I’m a big fan of itch.io for the freedom and open platform that it allows for developers to be creative, experimental, and directly canvas the audience for feedback for games that are not yet ready for primetime on Steam and its ilk. In addition, itch.io allows you to be transgressive, subversive, and downright dangerous. It’s a true “art gallery” for game ideas and creative developers, and it should be celebrated for that.
What makes itch.io a little difficult at times is finding things that are interesting to play. Discovery is a real issue when great ideas are buried among high school projects and nasty little efforts to scam a quick buck from players. With that in mind, I thought what might be helpful to readers would be if I did a brief write-up of interesting games that I’ve come across on itch.io each week. In many cases these games will be unfinished or “in development,” but I’m highlighting them because they promise something special and are well worth keeping on the radar.
Note: I also haven’t played these games. I highlight them as interesting based on the itch.io description and concept. Where I find the time to do actual reviews or other coverage, I will compose separate articles on the game in question. These aren’t so much an endorsement (or piece of criticism) as they are a head’s up.
For a “text-based RPG”, Sky Caravan is incredibly colourful. This is a game of whimsy and humour, in which you play as a Sky Caraveneer, trader of the clouds, moving from place to place, managing your ship’s resources, and making decisions that, as colourful as the art is, are apparently going to be very hard to make. And that brings us to one major feature of Sky Caravan that should go down a treat – in-game integration with Twitch, allowing streamers to open up the decision making to the community, and encouraging play-a-long sessions.
Even played in single-player, Sky Caravan should be a delight. I mean, there are capybara bar managers, and that’s a sentence that promises some golden good times. But in all seriousness, this does look like a full-scale production that has had a lot of effort put into it. Who knows if the developers have pulled it off, but the “unique reaction disks system,” that will guide the way the relationships with each character develop, determining if they become an ally or rival in the long term, should open up plenty of replay value. As long as the writing is on-point, this game could be great.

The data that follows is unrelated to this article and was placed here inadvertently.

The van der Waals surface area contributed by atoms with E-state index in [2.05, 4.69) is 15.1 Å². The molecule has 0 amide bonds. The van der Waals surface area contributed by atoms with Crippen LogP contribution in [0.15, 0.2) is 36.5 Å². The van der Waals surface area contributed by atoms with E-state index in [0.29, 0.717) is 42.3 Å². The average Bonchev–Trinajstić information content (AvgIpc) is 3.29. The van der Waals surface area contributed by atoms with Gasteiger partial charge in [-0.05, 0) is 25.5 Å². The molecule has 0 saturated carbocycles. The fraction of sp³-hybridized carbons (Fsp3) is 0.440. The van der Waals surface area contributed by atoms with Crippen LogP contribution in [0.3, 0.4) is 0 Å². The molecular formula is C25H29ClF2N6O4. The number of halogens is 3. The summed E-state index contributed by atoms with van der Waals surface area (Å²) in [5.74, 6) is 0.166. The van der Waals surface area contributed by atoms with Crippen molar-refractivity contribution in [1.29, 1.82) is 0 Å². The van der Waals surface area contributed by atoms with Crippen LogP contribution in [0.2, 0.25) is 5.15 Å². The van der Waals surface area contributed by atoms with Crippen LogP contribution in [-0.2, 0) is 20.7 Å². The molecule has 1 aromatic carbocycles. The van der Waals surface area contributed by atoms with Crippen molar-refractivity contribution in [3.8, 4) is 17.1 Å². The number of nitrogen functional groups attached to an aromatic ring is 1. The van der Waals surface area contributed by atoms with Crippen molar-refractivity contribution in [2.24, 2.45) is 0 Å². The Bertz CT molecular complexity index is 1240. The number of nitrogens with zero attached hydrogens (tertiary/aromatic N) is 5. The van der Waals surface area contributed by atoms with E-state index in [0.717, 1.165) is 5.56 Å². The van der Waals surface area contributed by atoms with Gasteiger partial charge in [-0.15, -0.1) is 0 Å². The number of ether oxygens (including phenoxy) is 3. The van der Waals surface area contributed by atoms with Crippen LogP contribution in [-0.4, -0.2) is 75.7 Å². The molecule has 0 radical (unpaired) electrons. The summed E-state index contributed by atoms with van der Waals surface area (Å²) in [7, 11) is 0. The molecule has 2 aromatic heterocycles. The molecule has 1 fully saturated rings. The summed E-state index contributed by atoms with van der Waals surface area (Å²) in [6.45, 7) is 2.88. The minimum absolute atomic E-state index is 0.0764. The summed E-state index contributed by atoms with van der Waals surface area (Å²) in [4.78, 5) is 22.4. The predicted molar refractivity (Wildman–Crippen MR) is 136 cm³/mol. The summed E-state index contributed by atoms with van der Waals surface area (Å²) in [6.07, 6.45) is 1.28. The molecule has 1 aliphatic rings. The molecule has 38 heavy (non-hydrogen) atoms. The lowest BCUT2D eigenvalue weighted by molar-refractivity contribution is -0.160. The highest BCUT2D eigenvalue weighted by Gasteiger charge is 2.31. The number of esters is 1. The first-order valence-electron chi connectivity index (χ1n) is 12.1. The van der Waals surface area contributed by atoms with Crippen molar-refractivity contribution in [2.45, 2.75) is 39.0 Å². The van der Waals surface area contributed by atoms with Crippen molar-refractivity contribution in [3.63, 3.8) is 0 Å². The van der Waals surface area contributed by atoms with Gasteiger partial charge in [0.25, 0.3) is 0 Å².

Yokai Hunter Shintaro is one of those retro-inspired platforms. You can all but see and hear the inspiration of Castlevania in it, with the only difference being that Castlevania was European gothic horror, and this one is more Japanese Hyakki Yagyo-inspired. It runs a little faster than the more retro-era Castlevania games perhaps, but features similar level design.
The game gives you two different characters to choose between, and both have their own unique play style. While this isn’t a “Metroidvania”, it does have non-linear progression and bosses, and you will unlock new skills as you play along. And, more generally speaking, the art is lovely to look at. The enemy monster designs are great and look like they were pulled directly from Japanese mythology books, and the backgrounds set the right atmosphere. It’s probably not going to be a Shovel Knight-standard genre-redefining masterpiece, but it looks like it could turn some heads for genre fans.
Baladins was a successful Kickstarter, and it’s easy to see why. Even just looking at the trailer, the energy behind this game is infectious. It looks a little like a board game, but it’s actually a narrative-driven, RPG-inspired homage to tabletop gaming. It’s designed for online co-operative multiplayer, but you can play it single-player too. Your job? Explore the world, organise a great feast, face down a horrible dragon and break the time loop!
There’s a twee sense of humour about the game too. One of the four characters is a magician that is a specialist in luxomancy (the ancient magic of being very good at fixing lamps), and this is backed up with some of the most gorgeous diorama book style aesthetics this side of a Nintendo-developed platformer (seriously, they look just like the overworlds in those Mario, Kirby and Yoshi games). The itch.io release is only a demo, but I reckon that once it whets your appetite you’ll be buying into the full thing soon enough.
Finally this week we have a Game Boy Color game! Laser Squad is a turn-based tactics game that was originally released on the ZX Spectrum, and was one of the earlier projects of XCOM creator, Julian Gollop. Now a group of enthusiasts have banded together to make a Game Boy port of it, and it both looks good AND is a good showcase for the potential of GB Studio 2.0… Just imagine what can be done with it once people are out there making a new wave of tactics games for the Game Boy consoles.
There are only two levels in this project (which is free, so enjoy it for what it is!), and in both missions your task is to lead your team to defeat 12 enemy forces. And that’s really all there is to it. It’s a small little enthusiast project, but there is so much to look forward to in what it promises.